Mum’s plea for guardian angels
Date published: 09 November 2015
Adele Lichfield with her son Oliver Young (15 months) who suffers from Apert syndrome, a rare problem with his skull.
A CARING mother has praised the “guardian angels” of Transport for Sick Children for their help getting her young son to Liverpool for specialist treatment and has joined the charity’s urgent appeal to recruit more volunteers.
The charity, which takes children suffering with life-limiting illnesses to hospital free of charge, launched the appeal for new drivers after they were left with just three people to transport poorly Oldham children to hospital following the death of a dedicated volunteer in the area.
Adele Litchfield, from Lees, has joined a campaign after being referred to them for help getting her 15-month-old son Oliver Young to his frequent hospital appointments in Liverpool.
Oliver was born with a form of craniosynostosis known as Apert Syndrome, a rare skull disorder which means that his skull plates fused together prematurely and disrupted the normal growth of the bone before birth, placing increasing pressure on the bones in his skull and face.
There is no known cure for the genetic condition, which affects one in 100,000 babies, however specialist surgeries to re-shape the skull and alleviate pressure on the brain are offered at Alder Hey Children’s Hospital.
Adele (35) said: “When Oliver was born I would take him to Liverpool on the train for his hospital appointments but it was incredibly difficult.
“At the start he needed up to four hospital appointments a week, but that has now decreased.
“When my health visitor found out I was going all that way on the train, she introduced me to Transport for Sick Children and I haven’t look back since.
“The volunteers are so wonderful, they go above and beyond for you with no thought for themselves.
“They’ve been happy to wait when Oliver’s appointments have lasted longer than expected, missing their own dinner to help us.
“I can’t thank them enough for what they do and I don’t know what I’d do without them.”
In the past 12 months, volunteers have undertaken 896 trips on behalf of 152 sick children in Oldham, getting them safely and comfortably to hospitals around Manchester and even further afield.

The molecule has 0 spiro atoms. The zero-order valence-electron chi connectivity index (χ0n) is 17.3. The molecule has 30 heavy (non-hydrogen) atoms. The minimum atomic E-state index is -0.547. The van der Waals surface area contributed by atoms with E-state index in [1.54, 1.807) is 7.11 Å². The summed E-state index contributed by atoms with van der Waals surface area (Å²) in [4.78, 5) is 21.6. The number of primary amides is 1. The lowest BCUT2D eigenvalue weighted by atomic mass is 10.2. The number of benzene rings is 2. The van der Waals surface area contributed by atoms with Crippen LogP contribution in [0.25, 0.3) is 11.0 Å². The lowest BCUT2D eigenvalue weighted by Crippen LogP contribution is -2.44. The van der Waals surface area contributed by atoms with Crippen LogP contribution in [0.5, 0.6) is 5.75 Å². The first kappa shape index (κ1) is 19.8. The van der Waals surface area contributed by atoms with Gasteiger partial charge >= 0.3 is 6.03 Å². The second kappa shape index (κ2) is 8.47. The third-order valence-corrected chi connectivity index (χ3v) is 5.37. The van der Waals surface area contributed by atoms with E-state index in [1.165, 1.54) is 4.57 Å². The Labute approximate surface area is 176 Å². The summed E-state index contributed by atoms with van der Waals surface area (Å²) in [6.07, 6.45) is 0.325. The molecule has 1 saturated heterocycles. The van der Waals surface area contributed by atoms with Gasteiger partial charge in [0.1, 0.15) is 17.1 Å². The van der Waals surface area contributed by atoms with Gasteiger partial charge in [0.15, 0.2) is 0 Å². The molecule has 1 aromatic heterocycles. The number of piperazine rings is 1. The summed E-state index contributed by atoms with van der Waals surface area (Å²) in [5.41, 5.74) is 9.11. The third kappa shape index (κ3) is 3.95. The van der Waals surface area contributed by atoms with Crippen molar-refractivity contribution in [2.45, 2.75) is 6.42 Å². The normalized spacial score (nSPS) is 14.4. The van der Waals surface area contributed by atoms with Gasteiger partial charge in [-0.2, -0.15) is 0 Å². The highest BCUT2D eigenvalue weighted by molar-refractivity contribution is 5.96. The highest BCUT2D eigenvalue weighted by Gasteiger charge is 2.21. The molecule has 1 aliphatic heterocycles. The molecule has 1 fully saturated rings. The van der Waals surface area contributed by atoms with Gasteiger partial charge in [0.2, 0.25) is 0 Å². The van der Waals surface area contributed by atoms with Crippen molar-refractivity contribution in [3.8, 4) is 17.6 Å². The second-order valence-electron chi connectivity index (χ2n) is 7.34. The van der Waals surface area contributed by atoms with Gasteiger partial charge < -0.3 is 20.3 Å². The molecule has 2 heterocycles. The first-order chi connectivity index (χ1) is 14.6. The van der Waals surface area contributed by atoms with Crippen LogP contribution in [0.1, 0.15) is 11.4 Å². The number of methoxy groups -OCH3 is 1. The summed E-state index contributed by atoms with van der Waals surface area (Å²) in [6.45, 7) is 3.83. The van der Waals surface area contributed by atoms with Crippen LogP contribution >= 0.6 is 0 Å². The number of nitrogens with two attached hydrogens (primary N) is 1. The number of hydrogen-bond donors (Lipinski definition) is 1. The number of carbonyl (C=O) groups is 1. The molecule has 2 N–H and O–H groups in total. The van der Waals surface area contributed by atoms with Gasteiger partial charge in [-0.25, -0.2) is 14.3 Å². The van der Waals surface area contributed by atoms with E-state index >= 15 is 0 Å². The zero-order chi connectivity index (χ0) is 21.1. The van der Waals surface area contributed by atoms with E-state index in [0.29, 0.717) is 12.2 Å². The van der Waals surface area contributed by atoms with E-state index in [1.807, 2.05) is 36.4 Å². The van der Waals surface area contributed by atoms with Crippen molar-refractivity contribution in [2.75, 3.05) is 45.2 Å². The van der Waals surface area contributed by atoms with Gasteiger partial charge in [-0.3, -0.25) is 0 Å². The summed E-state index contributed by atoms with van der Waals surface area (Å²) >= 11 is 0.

Volunteers are now urgently being sought to help the charity continue to offer the same service for all seriously ill children in Oldham.
Beverley Hoyle, Stakeholder Co-ordinator for the charity, said: “For some families with children with life limiting or serious illnesses, getting to and from hospital appointments can be a significant worry.
“They may not have access to their own car and public transport may not be a option.
“Transport for Sick Children offers them a way to make sure they can get to these often vital hospital appointments without stress or expensive costs.” The charity, which was set up by a retired paediatric nurse in 1977 after a family in south Manchester asked for her help to get their child to a hospital play unit, has a team of volunteers across Greater Manchester who offer their time and car to transport children to hospital.
Families with no access to a car and on a low income are referred to the charity by a health professional for assistance, with the service able to help children with a variety of conditions or illnesses.
Beverley added: “Being a volunteer is a great way for retired residents in Oldham to stay active in their community and make a difference to people’s lives.
“They make life more comfortable for these children and less stressful for parents and do a brilliant job.”
With Oliver, who was also diagnosed with a cleft palette and Addisons disease (a disorder of the adrenal gland), now improving in health and starting to crawl, Adele has also decided to try and give back to the charity which helped her family so much.
The mother-of-three has begun a fundraising campaign and will host two bake sales to raise money for the charity.
She is also encouraging others to get involved and volunteer for the charity to help other children in Oldham who need the service.
“They have been our guardian angels,”she said.
“It has taken away so much stress and meant I can focus on getting the best treatment for my son as I don’t have to worry about transport.”
Volunteers need to own their own car and have a full licence, MOT and insurance and be able to spare a few hours a week.
For more information contact Anna Burns or Beverley Hoyle on 0161 432 7800, email firstname.lastname@example.org or visit www.transportforsickhildren.org